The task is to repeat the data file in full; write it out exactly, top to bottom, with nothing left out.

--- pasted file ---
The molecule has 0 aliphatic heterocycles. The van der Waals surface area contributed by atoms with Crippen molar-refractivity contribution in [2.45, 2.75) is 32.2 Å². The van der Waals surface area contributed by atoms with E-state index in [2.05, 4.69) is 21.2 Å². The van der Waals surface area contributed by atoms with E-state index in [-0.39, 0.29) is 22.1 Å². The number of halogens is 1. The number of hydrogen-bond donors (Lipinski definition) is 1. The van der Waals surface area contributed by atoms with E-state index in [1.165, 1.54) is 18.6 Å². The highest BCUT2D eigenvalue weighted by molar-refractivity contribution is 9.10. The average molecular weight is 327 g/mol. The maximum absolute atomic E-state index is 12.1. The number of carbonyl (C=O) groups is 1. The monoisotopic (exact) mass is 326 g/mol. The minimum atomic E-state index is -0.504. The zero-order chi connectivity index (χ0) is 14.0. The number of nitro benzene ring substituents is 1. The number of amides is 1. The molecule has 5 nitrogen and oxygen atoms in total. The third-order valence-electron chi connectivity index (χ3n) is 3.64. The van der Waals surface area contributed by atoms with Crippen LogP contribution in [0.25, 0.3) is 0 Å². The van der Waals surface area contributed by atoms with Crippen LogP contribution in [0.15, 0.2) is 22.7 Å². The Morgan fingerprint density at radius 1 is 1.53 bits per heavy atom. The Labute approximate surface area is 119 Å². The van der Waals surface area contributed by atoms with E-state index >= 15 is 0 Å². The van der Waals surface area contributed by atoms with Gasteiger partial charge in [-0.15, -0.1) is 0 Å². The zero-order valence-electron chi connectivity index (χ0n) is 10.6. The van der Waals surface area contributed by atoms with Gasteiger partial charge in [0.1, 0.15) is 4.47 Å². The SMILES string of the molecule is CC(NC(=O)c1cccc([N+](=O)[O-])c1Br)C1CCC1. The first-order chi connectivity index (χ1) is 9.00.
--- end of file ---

The molecule has 0 aliphatic heterocycles. The van der Waals surface area contributed by atoms with Crippen molar-refractivity contribution in [2.45, 2.75) is 32.2 Å². The van der Waals surface area contributed by atoms with E-state index in [2.05, 4.69) is 21.2 Å². The van der Waals surface area contributed by atoms with E-state index in [-0.39, 0.29) is 22.1 Å². The number of halogens is 1. The number of hydrogen-bond donors (Lipinski definition) is 1. The van der Waals surface area contributed by atoms with E-state index in [1.165, 1.54) is 18.6 Å². The highest BCUT2D eigenvalue weighted by molar-refractivity contribution is 9.10. The average molecular weight is 327 g/mol. The maximum absolute atomic E-state index is 12.1. The number of carbonyl (C=O) groups is 1. The monoisotopic (exact) mass is 326 g/mol. The minimum atomic E-state index is -0.504. The zero-order chi connectivity index (χ0) is 14.0. The number of nitro benzene ring substituents is 1. The number of amides is 1. The molecule has 5 nitrogen and oxygen atoms in total. The third-order valence-electron chi connectivity index (χ3n) is 3.64. The van der Waals surface area contributed by atoms with Crippen LogP contribution in [0.25, 0.3) is 0 Å². The van der Waals surface area contributed by atoms with Crippen LogP contribution in [0.15, 0.2) is 22.7 Å². The Morgan fingerprint density at radius 1 is 1.53 bits per heavy atom. The Labute approximate surface area is 119 Å². The van der Waals surface area contributed by atoms with E-state index >= 15 is 0 Å². The van der Waals surface area contributed by atoms with Gasteiger partial charge in [-0.15, -0.1) is 0 Å². The zero-order valence-electron chi connectivity index (χ0n) is 10.6. The van der Waals surface area contributed by atoms with Gasteiger partial charge in [0.1, 0.15) is 4.47 Å². The SMILES string of the molecule is CC(NC(=O)c1cccc([N+](=O)[O-])c1Br)C1CCC1. The first-order chi connectivity index (χ1) is 9.00.